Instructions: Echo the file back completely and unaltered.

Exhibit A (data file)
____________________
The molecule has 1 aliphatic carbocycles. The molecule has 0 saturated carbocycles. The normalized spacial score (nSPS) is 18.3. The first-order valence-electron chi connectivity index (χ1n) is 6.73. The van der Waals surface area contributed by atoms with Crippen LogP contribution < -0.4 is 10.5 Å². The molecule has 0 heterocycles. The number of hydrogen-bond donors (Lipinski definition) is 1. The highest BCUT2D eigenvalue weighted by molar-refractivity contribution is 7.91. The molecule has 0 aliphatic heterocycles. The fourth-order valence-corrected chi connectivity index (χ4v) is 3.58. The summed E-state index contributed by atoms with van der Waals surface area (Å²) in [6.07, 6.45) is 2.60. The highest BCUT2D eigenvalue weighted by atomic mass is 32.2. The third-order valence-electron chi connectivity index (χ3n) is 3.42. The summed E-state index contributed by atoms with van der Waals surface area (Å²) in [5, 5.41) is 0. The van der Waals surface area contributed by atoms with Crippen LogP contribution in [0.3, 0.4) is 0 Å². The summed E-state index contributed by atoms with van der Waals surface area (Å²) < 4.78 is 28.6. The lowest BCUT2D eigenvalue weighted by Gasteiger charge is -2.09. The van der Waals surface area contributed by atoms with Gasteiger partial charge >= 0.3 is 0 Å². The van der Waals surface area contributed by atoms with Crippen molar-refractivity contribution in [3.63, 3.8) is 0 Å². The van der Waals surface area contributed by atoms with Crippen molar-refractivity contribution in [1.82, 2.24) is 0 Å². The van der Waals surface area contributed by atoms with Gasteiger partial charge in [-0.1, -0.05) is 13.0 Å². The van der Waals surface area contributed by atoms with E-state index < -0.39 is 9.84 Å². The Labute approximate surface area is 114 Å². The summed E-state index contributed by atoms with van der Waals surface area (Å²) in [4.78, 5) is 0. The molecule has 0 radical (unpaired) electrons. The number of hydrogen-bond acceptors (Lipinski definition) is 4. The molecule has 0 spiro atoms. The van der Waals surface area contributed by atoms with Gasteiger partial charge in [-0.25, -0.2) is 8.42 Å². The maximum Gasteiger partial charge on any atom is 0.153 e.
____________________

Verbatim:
The molecule has 1 aliphatic carbocycles. The molecule has 0 saturated carbocycles. The normalized spacial score (nSPS) is 18.3. The first-order valence-electron chi connectivity index (χ1n) is 6.73. The van der Waals surface area contributed by atoms with Crippen LogP contribution < -0.4 is 10.5 Å². The molecule has 0 heterocycles. The number of hydrogen-bond donors (Lipinski definition) is 1. The highest BCUT2D eigenvalue weighted by molar-refractivity contribution is 7.91. The molecule has 0 aliphatic heterocycles. The fourth-order valence-corrected chi connectivity index (χ4v) is 3.58. The summed E-state index contributed by atoms with van der Waals surface area (Å²) in [6.07, 6.45) is 2.60. The highest BCUT2D eigenvalue weighted by atomic mass is 32.2. The third-order valence-electron chi connectivity index (χ3n) is 3.42. The summed E-state index contributed by atoms with van der Waals surface area (Å²) in [5, 5.41) is 0. The van der Waals surface area contributed by atoms with Crippen LogP contribution in [0.3, 0.4) is 0 Å². The summed E-state index contributed by atoms with van der Waals surface area (Å²) < 4.78 is 28.6. The lowest BCUT2D eigenvalue weighted by Gasteiger charge is -2.09. The van der Waals surface area contributed by atoms with Gasteiger partial charge >= 0.3 is 0 Å². The van der Waals surface area contributed by atoms with Crippen molar-refractivity contribution in [3.63, 3.8) is 0 Å². The van der Waals surface area contributed by atoms with Crippen molar-refractivity contribution in [1.82, 2.24) is 0 Å². The van der Waals surface area contributed by atoms with Gasteiger partial charge in [-0.1, -0.05) is 13.0 Å². The van der Waals surface area contributed by atoms with E-state index < -0.39 is 9.84 Å². The Labute approximate surface area is 114 Å². The summed E-state index contributed by atoms with van der Waals surface area (Å²) in [4.78, 5) is 0. The molecule has 0 radical (unpaired) electrons. The number of hydrogen-bond acceptors (Lipinski definition) is 4. The molecule has 0 spiro atoms. The van der Waals surface area contributed by atoms with Gasteiger partial charge in [-0.25, -0.2) is 8.42 Å². The maximum Gasteiger partial charge on any atom is 0.153 e.